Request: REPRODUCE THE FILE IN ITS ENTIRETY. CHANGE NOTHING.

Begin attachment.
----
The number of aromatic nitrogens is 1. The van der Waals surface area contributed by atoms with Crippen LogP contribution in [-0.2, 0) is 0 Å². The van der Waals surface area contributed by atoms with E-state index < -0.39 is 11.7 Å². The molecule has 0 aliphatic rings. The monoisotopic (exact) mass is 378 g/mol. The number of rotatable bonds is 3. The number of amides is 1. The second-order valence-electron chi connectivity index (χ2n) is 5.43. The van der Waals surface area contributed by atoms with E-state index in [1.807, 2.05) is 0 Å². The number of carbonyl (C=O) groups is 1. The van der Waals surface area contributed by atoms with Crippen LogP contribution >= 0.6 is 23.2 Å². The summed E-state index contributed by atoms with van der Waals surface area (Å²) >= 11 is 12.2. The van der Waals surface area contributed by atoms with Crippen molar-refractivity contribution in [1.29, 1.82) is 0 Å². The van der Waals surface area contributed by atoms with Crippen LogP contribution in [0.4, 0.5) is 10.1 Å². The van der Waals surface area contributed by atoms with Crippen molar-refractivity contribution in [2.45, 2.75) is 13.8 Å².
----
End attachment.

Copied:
The number of aromatic nitrogens is 1. The van der Waals surface area contributed by atoms with Crippen LogP contribution in [-0.2, 0) is 0 Å². The van der Waals surface area contributed by atoms with E-state index < -0.39 is 11.7 Å². The molecule has 0 aliphatic rings. The monoisotopic (exact) mass is 378 g/mol. The number of rotatable bonds is 3. The number of amides is 1. The second-order valence-electron chi connectivity index (χ2n) is 5.43. The van der Waals surface area contributed by atoms with E-state index in [1.807, 2.05) is 0 Å². The number of carbonyl (C=O) groups is 1. The van der Waals surface area contributed by atoms with Crippen LogP contribution >= 0.6 is 23.2 Å². The summed E-state index contributed by atoms with van der Waals surface area (Å²) >= 11 is 12.2. The van der Waals surface area contributed by atoms with Crippen molar-refractivity contribution in [1.29, 1.82) is 0 Å². The van der Waals surface area contributed by atoms with Crippen LogP contribution in [0.4, 0.5) is 10.1 Å². The van der Waals surface area contributed by atoms with Crippen molar-refractivity contribution in [2.45, 2.75) is 13.8 Å².